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Where should the word "also" appear in the sentence:

I've been in Paris.

Google result count:

  • "i've been also" 2,090,000
  • "i've also been" 76,000,000

It seems like the second is more common, but why is that so?

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2  
Related: 1- Correct position of only; 2- Rule about order in modal + adverb + to be; 3- Auxiliary verb and adverb ordering (in this last one there are other related ones listed by RegDwight) –  Alenanno Jun 7 '11 at 16:53

1 Answer 1

up vote 7 down vote accepted

In:

I've also been in Paris.

have is an auxiliary verb and also is an adverb. been is the main verb of the sentence. In general, we put the adverb before the 'main' verb, the verb it is describing, and here "also" is modifying "been". In the same way that we don't put adjectives after nouns, we don't put adverbs after verbs.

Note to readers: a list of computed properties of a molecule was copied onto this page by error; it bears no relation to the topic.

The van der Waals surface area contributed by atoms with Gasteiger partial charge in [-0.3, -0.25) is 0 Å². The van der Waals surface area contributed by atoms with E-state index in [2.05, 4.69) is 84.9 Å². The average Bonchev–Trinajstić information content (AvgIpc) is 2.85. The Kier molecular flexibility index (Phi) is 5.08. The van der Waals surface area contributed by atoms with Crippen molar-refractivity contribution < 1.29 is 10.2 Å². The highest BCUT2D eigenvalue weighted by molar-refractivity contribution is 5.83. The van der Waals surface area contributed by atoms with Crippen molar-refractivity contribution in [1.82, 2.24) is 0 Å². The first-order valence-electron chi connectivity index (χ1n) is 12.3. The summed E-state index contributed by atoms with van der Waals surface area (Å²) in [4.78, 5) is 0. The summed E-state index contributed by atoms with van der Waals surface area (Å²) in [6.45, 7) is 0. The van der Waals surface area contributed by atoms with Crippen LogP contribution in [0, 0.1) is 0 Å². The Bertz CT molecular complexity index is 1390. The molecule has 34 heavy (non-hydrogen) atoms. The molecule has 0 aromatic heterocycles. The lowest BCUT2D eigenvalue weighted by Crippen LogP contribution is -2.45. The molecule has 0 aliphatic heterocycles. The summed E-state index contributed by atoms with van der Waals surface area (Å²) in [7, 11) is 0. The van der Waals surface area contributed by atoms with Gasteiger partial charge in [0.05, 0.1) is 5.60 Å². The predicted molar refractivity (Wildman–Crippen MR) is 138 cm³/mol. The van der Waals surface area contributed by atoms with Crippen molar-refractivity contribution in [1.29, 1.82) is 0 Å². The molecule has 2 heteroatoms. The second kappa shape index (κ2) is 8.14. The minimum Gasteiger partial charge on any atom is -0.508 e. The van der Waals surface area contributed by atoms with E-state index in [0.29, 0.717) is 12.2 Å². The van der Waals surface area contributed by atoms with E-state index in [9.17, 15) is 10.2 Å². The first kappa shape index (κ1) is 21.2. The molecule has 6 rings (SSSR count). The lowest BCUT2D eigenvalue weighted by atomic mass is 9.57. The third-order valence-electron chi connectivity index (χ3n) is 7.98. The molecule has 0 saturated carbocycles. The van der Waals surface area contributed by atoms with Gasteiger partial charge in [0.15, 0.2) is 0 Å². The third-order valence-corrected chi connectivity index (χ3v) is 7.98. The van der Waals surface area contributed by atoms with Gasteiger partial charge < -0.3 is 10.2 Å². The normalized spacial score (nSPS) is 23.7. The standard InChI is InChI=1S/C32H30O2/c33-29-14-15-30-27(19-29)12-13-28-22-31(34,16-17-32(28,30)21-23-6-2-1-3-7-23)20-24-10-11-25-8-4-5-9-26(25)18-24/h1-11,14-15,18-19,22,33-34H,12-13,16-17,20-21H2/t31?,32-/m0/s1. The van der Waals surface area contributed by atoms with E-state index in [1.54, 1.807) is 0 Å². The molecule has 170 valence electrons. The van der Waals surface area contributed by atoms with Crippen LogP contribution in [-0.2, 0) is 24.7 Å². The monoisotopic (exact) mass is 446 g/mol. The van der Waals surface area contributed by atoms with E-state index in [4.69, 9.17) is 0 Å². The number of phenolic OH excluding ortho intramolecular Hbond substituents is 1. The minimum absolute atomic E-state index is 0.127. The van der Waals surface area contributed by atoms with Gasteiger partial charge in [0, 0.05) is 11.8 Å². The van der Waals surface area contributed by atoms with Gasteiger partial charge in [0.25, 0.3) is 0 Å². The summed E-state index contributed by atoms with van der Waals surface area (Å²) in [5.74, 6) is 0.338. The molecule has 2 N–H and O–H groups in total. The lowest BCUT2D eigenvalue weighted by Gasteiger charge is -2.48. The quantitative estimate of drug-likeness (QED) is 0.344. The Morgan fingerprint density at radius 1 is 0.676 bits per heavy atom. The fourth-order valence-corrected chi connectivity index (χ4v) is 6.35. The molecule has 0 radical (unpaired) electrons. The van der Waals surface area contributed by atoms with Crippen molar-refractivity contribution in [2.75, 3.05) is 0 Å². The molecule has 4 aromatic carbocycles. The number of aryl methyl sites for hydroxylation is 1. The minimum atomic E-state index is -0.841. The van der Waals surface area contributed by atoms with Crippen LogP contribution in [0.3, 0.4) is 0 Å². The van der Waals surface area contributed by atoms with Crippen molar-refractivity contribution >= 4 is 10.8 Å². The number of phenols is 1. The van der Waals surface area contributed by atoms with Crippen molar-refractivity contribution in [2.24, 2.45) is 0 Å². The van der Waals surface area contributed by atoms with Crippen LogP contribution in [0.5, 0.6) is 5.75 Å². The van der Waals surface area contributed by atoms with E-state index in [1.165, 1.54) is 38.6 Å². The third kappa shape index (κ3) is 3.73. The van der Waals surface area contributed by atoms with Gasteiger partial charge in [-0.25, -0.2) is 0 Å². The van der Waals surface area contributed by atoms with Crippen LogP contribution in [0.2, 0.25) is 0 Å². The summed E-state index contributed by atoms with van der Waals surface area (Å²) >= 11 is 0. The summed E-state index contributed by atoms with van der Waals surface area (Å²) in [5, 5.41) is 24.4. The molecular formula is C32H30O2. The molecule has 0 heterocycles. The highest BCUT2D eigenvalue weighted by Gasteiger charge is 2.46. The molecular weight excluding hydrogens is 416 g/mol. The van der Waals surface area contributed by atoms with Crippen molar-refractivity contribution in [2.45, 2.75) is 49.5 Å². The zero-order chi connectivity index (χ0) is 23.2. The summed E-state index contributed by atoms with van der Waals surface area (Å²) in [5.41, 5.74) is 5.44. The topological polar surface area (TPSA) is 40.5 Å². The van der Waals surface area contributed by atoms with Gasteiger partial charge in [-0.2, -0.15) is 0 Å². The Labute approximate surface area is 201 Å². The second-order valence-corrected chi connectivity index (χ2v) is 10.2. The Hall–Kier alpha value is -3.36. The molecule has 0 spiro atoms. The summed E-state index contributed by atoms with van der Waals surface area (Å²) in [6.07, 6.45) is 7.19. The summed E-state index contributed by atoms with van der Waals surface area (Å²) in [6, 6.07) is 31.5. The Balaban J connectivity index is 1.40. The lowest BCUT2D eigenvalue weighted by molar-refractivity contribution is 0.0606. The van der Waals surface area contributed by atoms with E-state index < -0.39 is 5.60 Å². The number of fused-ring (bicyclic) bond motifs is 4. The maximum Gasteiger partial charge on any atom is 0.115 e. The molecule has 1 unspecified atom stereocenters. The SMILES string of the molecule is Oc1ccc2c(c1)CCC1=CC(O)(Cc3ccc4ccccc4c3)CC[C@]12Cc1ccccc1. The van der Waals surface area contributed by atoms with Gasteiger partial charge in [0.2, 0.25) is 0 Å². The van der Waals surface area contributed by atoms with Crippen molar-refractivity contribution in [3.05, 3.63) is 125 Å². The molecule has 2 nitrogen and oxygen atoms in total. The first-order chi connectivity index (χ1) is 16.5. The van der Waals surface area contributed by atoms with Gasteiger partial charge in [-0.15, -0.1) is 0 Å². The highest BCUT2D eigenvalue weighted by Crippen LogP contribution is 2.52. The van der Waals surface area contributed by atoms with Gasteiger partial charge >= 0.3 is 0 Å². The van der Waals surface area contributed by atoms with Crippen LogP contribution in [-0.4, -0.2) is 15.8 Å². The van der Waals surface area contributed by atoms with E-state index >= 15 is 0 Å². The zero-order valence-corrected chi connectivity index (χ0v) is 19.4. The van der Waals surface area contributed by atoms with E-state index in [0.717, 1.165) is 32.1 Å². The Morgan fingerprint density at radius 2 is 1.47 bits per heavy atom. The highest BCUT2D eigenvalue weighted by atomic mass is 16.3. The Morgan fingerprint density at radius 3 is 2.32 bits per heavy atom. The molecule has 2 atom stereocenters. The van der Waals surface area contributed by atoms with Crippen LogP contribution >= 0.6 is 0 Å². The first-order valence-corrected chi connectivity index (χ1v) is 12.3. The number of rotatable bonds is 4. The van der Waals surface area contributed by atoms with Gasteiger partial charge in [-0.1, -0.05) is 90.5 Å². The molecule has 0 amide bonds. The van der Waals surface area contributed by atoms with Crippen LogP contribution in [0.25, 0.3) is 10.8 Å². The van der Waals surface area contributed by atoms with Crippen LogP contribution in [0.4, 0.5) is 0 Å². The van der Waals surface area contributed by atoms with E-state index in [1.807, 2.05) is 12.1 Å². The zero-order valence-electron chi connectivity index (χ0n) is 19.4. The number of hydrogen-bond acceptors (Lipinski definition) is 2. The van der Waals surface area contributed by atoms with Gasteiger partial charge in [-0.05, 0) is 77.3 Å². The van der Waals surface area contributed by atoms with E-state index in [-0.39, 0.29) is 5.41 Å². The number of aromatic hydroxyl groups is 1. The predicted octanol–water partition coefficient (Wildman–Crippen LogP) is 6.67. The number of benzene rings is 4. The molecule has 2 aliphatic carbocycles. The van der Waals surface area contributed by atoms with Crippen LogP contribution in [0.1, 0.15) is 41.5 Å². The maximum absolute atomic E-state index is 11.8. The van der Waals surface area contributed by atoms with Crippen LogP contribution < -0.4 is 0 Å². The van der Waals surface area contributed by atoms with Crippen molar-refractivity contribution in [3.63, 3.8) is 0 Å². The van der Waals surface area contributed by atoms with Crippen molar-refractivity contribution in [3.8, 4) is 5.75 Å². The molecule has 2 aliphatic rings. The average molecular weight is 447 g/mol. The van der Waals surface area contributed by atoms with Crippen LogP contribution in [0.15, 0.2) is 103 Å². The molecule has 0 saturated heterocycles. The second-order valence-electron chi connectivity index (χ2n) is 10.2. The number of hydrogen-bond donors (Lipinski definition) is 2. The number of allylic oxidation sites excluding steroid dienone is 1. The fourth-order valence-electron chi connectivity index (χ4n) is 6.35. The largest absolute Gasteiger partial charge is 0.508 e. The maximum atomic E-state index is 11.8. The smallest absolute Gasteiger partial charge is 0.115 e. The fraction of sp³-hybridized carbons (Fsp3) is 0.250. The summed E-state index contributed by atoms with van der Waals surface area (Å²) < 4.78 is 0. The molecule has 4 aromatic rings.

I've been also in Paris.

This sounds extremely awkward. In English we never put the adverb between the verb and the object.

In general there are three rules for placing adverbs in a sentence:

  • At the end of the sentence

I go to Paris often

  • At the beginning of the sentence

Often, I go to Paris.

  • In the middle, between the subject and the verb, or the auxiliary verb and the main verb.

I often go to Paris.

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+1 because I think your analysis is correct, and there's no doubt it's at least 'non-standard' to put also after the verb. But it is more 'do-able' if the object ("in Paris") is omitted as being just an echo of the previous statement. And if we substitute too for also, the positional grammar reverses. –  FumbleFingers Jun 7 '11 at 16:35

protected by RegDwigнt Oct 8 '13 at 11:03

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